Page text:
Yesterday, at Cranbourne’s jumps racing trial in Victoria, Fieldmaster became the first horse of the 2016 jumps racing season to die.
The Coalition for the Protection of Racehorses were there to capture the events as they unfolded, as this heartbreaking video shows:
Fieldmaster sustained a leg injury shortly after jumping over the third-to-last hurdle. As seen in the video, officials then hurried to hide him from the public behind a green screen, as it became apparent that his injury was significant.
After being euthanised on the racetrack and falling lifelessly to the ground, Fieldmaster was covered with a tarp and taken away on a tractor – his body to be disposed of, now that he’s no longer “useful” to the racing industry.
Jumps Racing: Dangerous and Deceitful
Jumps racing has already been banned in New South Wales since 1997. No other state continues to allow jumps racing events to take place except Victoria and South Australia.
In this type of racing, horses are forced to clear metre-high obstacles whilst running at breakneck speed. The risk to horses is high, and the fatalities continue, despite assurances from governing bodies that the industry will address the issue.
Many horses sustain life-ending injuries from clipping the jumps at high speed – even if they don’t fall.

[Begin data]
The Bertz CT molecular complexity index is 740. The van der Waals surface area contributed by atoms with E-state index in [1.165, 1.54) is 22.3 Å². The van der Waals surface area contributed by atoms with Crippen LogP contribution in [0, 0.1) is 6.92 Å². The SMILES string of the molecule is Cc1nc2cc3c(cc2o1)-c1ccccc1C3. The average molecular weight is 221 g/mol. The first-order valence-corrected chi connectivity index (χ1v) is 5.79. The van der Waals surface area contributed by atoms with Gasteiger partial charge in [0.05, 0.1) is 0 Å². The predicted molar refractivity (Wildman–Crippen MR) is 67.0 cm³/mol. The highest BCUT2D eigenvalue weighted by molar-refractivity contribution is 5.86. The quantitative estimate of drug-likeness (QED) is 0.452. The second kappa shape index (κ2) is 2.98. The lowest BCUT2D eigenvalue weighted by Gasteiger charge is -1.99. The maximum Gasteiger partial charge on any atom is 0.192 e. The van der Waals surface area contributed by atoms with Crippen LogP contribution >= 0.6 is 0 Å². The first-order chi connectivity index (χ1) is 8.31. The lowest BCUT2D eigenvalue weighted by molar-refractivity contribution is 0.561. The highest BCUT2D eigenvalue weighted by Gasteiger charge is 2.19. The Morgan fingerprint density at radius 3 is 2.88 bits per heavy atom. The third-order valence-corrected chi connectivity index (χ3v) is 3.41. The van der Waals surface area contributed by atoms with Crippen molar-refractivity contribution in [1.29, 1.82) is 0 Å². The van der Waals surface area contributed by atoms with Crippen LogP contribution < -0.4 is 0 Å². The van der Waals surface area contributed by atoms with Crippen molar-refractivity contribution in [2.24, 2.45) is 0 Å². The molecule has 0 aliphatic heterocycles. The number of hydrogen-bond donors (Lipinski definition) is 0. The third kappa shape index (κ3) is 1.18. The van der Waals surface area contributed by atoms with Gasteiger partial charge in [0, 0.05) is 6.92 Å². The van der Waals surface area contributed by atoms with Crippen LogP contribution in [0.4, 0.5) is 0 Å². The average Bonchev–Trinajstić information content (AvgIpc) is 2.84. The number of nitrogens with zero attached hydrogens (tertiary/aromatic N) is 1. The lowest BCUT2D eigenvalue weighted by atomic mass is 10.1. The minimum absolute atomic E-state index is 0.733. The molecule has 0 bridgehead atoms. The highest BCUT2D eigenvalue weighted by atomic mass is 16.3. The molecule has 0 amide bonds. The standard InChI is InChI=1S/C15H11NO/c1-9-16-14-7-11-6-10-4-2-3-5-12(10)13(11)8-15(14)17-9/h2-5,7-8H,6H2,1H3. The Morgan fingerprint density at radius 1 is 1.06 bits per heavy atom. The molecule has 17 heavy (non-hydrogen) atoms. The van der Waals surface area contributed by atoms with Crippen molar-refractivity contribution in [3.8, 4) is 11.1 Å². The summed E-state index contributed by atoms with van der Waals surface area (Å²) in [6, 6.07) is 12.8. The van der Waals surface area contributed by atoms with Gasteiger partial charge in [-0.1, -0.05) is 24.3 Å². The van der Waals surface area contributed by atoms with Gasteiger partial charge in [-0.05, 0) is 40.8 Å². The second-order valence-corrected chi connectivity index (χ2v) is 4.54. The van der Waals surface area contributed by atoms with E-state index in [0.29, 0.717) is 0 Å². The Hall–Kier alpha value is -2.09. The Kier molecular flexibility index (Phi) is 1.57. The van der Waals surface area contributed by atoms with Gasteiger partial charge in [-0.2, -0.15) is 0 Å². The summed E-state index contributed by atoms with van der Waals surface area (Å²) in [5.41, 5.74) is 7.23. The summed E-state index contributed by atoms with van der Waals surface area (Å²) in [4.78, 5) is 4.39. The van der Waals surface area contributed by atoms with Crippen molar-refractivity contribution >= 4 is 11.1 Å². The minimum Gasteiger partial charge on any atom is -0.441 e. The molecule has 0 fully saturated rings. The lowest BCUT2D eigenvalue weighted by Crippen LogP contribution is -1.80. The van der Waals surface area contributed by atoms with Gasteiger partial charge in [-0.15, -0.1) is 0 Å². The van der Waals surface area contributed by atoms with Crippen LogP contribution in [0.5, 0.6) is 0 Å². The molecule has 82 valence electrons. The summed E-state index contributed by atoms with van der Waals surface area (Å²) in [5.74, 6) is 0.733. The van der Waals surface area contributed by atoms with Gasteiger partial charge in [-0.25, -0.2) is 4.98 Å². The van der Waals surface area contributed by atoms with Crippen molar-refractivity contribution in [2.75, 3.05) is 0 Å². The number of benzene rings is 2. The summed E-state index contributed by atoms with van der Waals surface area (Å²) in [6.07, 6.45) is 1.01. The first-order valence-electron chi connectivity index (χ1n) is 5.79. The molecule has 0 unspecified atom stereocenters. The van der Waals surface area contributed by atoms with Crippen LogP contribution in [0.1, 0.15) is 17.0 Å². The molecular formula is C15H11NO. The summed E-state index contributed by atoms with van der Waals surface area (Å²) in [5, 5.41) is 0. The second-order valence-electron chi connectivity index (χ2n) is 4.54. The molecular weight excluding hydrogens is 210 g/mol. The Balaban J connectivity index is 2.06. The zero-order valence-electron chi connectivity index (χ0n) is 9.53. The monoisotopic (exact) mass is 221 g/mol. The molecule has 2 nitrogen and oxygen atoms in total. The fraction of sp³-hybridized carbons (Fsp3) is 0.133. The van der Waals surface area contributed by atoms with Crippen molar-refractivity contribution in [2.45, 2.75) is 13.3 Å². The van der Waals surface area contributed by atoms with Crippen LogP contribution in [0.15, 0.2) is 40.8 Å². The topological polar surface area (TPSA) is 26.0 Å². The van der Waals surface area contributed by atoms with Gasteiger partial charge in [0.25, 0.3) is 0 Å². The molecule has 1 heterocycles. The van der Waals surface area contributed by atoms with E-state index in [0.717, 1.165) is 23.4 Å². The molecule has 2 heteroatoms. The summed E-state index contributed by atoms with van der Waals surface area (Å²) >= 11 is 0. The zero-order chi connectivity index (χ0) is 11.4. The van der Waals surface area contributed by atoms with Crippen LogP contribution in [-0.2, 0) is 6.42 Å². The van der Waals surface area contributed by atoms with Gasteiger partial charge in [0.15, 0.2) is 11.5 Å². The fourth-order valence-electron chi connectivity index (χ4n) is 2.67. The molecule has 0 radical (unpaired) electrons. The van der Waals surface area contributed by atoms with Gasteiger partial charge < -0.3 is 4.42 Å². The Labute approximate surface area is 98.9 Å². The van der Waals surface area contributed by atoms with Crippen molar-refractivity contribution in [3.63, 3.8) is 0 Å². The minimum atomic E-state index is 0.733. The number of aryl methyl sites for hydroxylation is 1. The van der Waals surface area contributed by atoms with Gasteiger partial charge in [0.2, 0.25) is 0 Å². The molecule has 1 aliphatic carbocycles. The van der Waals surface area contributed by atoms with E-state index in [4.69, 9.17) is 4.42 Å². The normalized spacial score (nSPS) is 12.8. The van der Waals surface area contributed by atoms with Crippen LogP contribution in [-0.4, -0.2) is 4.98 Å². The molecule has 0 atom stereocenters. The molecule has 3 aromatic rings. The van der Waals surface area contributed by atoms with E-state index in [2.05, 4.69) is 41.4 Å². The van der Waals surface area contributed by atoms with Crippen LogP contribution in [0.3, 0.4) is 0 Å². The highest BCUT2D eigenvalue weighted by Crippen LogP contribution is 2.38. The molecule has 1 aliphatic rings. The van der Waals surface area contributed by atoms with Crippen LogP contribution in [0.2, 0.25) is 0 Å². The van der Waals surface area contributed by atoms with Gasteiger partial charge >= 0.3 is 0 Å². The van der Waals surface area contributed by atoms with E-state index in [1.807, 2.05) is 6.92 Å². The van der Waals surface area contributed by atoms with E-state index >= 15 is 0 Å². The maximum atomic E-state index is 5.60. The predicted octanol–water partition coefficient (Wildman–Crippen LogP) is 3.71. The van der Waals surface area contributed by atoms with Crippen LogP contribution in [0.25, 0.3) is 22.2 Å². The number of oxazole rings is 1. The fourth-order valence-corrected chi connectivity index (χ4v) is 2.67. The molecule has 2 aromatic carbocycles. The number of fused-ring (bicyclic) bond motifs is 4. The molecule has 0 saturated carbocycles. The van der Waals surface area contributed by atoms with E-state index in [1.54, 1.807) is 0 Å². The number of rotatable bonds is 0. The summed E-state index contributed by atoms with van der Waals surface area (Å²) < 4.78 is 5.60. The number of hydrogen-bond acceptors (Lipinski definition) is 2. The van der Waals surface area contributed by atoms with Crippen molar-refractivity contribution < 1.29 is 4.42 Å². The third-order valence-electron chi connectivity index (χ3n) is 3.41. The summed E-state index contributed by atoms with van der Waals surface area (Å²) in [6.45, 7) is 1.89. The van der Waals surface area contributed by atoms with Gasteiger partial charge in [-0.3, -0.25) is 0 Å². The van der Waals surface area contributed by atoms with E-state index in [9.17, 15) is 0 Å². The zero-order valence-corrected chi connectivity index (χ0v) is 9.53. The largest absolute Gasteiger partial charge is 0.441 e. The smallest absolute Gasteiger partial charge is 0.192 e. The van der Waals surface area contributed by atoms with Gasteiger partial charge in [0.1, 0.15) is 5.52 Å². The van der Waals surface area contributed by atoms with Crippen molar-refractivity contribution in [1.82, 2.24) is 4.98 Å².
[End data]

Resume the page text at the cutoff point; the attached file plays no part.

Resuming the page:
A photo posted by Horse Racing Kills (@horseracingkills) on Jul 11, 2014 at 10:47pm PDT
Serious concerns have been raised about the issue of jumps racing for many years, but the industry continues to downplay the dangers and to put horses at risk for the sake of profits. As far back as 1991, the Senate Select Committee on Animal Welfare expressed concern about the danger of jumps racing, stating:
The Committee has serious concerns about the welfare of horses participating in jump races. These concerns are based on the significant probability of a horse suffering serious injury or even death as a result of participating in these events.
What You Can Do to Help
We have the power to change the law for horses. Please take a moment to make a difference.
Learn more about jumps racing here, and share this information with your family and friends.
Together, we can stop this cruelty.
Article source: PETA Files